But not all hybrids are going to save you money in the long run when put next to their non-hybrid counterparts.
To figure out which hybrid vehicles are indeed a better value, analysts at automotive-cost tracking Web site IntelliChoice.com conducted an exclusive study for CNNMoney.com.
They compared projected 5-year ownership costs for specific vehicles with an average of expected costs for similarly priced SUVs. Factors included fuel, depreciation, maintenance and finance costs.
IntelliChoice analysts then looked at whether specific costs measured up to their expectations and compared the difference amounts between hybrids and non-hybrids.
Say Hybrid SUV X had projected costs of $39,000 over five years. The average ownership cost of a vehicle in its class, adjusted for price, was $43,000. The hybrid beats the broad expectation by $4,000.
For the cheaper non-hybrid, projected ownership costs are $42,000 compared with the price-adjusted class average of $41,000. It misses expectations by $1,000. In the final comparison, the hybrid is the winner by $5,000.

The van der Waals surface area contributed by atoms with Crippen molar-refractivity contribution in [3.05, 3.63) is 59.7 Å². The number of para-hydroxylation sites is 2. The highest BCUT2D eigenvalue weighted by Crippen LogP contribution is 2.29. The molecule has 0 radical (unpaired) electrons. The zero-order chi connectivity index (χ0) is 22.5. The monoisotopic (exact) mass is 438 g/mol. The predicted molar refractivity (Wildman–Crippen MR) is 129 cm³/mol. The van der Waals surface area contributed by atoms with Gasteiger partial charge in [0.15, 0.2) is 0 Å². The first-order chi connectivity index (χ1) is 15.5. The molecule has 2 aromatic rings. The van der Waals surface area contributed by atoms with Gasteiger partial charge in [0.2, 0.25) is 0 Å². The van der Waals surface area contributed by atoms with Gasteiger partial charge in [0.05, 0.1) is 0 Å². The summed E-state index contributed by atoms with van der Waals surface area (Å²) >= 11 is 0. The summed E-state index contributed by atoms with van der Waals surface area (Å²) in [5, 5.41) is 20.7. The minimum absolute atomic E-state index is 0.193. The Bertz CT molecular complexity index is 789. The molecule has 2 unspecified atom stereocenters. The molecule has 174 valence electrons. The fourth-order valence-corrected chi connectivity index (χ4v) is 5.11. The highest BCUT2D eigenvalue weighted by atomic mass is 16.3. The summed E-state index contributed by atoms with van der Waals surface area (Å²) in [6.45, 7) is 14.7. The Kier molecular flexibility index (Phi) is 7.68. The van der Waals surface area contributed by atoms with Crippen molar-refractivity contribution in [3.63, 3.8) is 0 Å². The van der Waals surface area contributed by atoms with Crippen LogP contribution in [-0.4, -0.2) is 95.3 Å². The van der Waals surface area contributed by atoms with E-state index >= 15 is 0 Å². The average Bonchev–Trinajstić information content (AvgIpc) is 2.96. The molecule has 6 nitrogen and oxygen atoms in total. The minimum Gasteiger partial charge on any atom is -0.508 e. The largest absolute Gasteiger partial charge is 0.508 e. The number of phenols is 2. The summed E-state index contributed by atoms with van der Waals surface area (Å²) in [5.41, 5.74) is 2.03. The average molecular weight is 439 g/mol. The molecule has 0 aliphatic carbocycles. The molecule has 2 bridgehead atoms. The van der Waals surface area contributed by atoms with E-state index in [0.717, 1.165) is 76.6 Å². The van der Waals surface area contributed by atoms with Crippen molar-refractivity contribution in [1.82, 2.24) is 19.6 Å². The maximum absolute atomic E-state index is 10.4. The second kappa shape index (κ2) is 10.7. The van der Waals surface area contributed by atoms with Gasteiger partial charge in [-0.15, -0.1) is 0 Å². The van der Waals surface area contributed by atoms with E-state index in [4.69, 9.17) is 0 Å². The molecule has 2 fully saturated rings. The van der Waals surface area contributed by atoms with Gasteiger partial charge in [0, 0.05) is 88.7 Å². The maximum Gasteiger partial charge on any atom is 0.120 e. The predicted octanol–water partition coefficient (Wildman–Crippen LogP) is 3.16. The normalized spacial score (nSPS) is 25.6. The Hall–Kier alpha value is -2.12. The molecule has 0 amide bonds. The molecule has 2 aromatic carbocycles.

Intellichoice compares vehicles this way, instead of just comparing costs directly, because they believe it better accounts for all the unrelated additional features that often add cost - and value - to hybrid versions.
IntelliChoice bases its calculations on the real-world costs of the vehicles, including rebates and tax incentives, to make the comparisons as realistic as possible.